We all like to present children gifts that make them curious, provide lots of fun and are something unique and scientific. The pocket laser is one of those examples; at least, we used to think they were.

These red pointing lasers are one gadget children love playing with, but should adults worry when they see young people pointing these slim instruments at just about anything or anyone?

Yes, according to the experts who are now warning the government to keep these pocket lasers out of the hands of children and teens. Some pointing lasers have not been labeled accurately about their strength and can cause damage.

The New England Journal of Medicine advises parents, that if the laser pointer you’re planning to give your child can burn a hole in paper, then it’s too powerful as a toy.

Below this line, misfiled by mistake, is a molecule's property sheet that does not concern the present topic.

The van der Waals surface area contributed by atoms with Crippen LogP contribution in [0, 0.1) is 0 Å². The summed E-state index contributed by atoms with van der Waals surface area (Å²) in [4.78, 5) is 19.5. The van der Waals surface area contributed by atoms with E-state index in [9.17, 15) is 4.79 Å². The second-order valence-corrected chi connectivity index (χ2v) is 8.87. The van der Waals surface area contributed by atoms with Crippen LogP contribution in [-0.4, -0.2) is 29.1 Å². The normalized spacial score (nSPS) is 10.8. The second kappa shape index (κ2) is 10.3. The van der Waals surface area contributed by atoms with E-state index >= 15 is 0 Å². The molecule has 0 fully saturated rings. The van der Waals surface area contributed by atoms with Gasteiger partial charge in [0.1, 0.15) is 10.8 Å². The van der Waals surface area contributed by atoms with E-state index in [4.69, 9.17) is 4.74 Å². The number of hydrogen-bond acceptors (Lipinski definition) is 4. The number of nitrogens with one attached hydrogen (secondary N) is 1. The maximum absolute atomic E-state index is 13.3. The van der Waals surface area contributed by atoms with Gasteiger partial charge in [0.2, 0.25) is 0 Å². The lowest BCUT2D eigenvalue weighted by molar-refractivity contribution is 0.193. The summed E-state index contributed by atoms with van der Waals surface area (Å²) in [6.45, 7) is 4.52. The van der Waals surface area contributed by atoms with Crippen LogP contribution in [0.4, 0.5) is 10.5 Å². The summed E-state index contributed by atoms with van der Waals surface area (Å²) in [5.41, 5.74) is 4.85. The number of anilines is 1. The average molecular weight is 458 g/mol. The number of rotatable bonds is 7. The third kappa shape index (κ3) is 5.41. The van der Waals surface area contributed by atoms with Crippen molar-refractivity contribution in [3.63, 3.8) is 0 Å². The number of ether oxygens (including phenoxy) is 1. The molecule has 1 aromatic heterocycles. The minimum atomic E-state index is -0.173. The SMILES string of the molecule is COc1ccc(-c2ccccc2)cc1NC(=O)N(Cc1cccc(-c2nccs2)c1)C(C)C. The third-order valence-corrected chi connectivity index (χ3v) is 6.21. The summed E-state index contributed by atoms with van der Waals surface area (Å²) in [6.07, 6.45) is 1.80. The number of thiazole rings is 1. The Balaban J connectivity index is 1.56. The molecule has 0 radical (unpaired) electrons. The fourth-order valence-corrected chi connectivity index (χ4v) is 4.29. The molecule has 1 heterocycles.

A super powered laser pointer can produce immediate and severe retinal injury. Even blindness can occur, as one mother discovered. Sadly, the damage had been done, and this teenager from Tasmania recently lost 75 percent of his eyesight after the pointer was shined directly in his eye.

The young man’s eyesight got blurry; he felt no pain, but the results are permanent. Eye specialists claim that because the burn occurred along the macular region of the eye, he became blinded.

This is an ugly scenario, especially with holidays around the corner. No parent would ever intentionally harm their child with a toy gift, but unfortunately, these pocket lasers can be bad news.

A new study warns that children who play with laser pointers could wind up with blind spots or permanent loss of vision. The research discusses the cases of four children who caused damage to their retina using the hand-held devices. The retina is light-sensitive and can be more prone to injury from lasers than previously thought. Researchers say that part of the problem is mislabeling, as many laser pointers that are sold as being safe, have a greater intensity than they should.